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Old January 23, 2013, 03:18 PM   #1
anothernewb
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most accurate 9mm bullet profile?

Getting into reloading 9mm since I couldn't pass up a deal on a BHP.

I'm familiar with 45 reloading, and there seems to be a consensus that the SWC is one of the most accurate bullet profiles/weights for that, and I was wondering if there is a corresponding 9mm profile/weight as well?

I was wondering if anyone cared to share their thoughts/ experiences on 115 vs 124 grain hp/RN profiles.
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Old January 23, 2013, 03:37 PM   #2
BoogieMan
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IMO the most accurate ammo will have the longest straight profile to maximize contact with the barrel and rifling. 147gr ball would probably fit that description. I am not sure if JHP would have a longer straight wall. My 1911 (9mm) seams to like 125-147 with little diference in factory ammo. 115gr has bigger groups (subtle) and tends to have an issue pushing the slide back far enough to lock open last round.
I am starting out on reloading also and went with 125gr lead RN. Ill let you know how that works out.
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Old January 23, 2013, 04:02 PM   #3
Sevens
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It's been my findings that a 125gr cast LRN is nicely accurate for me and I haven't bothered to try a heavier 147 grain bullet. In theory, BoogieMan is correct in that a bullet with a longer bearing surface has the potential for better accuracy.

What I found was that the 125 grain LRN ran so well that it made sense to stick with it...which gives me a bit lighter bullet (than 147's) and that should (in theory also! ) save me a little dough when it comes to buying my slugs...since there's less lead there.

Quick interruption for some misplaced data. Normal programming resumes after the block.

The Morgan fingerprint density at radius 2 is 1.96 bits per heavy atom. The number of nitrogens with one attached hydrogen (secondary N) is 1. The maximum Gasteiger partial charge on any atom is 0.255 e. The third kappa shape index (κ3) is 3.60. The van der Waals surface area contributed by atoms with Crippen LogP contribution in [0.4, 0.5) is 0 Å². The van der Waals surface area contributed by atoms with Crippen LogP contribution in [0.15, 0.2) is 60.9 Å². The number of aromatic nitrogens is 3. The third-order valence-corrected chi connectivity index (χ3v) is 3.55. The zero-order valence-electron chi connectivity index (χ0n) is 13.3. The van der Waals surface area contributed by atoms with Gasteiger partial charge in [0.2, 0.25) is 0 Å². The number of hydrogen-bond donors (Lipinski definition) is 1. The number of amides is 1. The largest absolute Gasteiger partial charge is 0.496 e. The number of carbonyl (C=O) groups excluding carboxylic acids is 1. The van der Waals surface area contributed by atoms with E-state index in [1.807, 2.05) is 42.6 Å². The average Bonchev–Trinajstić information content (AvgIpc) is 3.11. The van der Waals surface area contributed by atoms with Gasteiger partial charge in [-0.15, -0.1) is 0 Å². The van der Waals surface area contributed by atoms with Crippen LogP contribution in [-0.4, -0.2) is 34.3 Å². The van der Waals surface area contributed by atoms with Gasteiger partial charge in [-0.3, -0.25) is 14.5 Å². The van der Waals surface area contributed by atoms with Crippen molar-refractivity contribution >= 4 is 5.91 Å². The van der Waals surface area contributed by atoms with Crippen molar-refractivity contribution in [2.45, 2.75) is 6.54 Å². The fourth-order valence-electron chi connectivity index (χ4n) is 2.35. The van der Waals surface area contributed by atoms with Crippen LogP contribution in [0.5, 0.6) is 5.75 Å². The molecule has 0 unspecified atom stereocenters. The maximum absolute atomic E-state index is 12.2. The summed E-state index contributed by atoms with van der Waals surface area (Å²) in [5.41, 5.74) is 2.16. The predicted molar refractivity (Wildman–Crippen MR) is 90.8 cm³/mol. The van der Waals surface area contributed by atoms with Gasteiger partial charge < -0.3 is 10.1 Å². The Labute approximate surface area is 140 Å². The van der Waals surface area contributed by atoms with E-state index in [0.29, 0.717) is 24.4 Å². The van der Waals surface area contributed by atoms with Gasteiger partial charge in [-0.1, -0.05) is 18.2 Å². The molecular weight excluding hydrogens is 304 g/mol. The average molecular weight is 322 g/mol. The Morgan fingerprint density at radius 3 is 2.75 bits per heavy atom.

I know that MANY folks love the accuracy and less shock/blast/flip when using a subsonic 147 grain bullet load in 9mm...my friend loves the 147 grain Montana Gold bullet and a small charge of Titegroup, but I get along really well with my 125's and push them with Universal.

I'm using the Dardas bullet:
http://dardascastbullets.com/
Great bullets, great service, great people.
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Old January 23, 2013, 04:50 PM   #4
BoogieMan
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@sevens- Do you shoot a 1911? I havent loaded up the midatlantic bullets LRN, because I havent got a press yet. After I ordered I thought about feeding issues with lead vs jacketed. If they dont feed i guess the 92fs will eat them up.
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Old January 23, 2013, 05:34 PM   #5
g.willikers
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For the 9mm that I used to have, the most accurate bullet was the 147 grain truncated cone (flat nose) lead bullet in size .357.
A friend who tried my reloads in his High Power said the same thing.
But every gun and barrel is different.
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Old January 23, 2013, 06:56 PM   #6
ZOOM2X
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Berry's HB

I have ordered Berry's HBRN bullets. the Hollow Base makes them longer to have more bullet touching the barrel. Haven't shot one yet. Theory sounds good.
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Old January 23, 2013, 09:07 PM   #7
Charley345
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My walther ppq likes Berrys' 124gr hollow point plated bullets with 3.6gr of 700-x.
Not near as tight of groups from 147gr round nose FMJ bullets loaded with W231.
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Old January 24, 2013, 05:02 AM   #8
Sevens
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Quote:
@sevens- Do you shoot a 1911?
I shoot a few of them actually...but not in 9mm.
My most accurate 9mm pistol is my Tanfoglio Elite Match, and it loves my 125gr Dardas LRN load and eats them like candy. Together, we mow down steel plates.
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Old January 24, 2013, 07:19 AM   #9
Bart B.
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Note that in the heyday of .45 ACP ammo in match conditioned M1911's, the wadcutter versions shooting commercial 185-gr. wadcutters were near twice as accurate as hardball pistols shooting the best arsenal or commercial 230-gr. round nose bullets. Many tests confirmed this with both versions tested in Broadway machine rests at 50 yards.

In talking with armourers in military shops building such arms, their opinions were that the commercial wadcutter ammo was loaded to tighter specs than any maker of hardball ammo. A popular opinion was that wadcutter bullets were seated straighter in the cases than round nose ones; they had less runout to the case long axis. Also, the pistol's movement during barrel time was less and more repeatable with wadcutter ammo compared to hardball stuff.

I doubt any bullet profile or weight and dimensional differences were enough to matter for the velocity range and distances they were used at.
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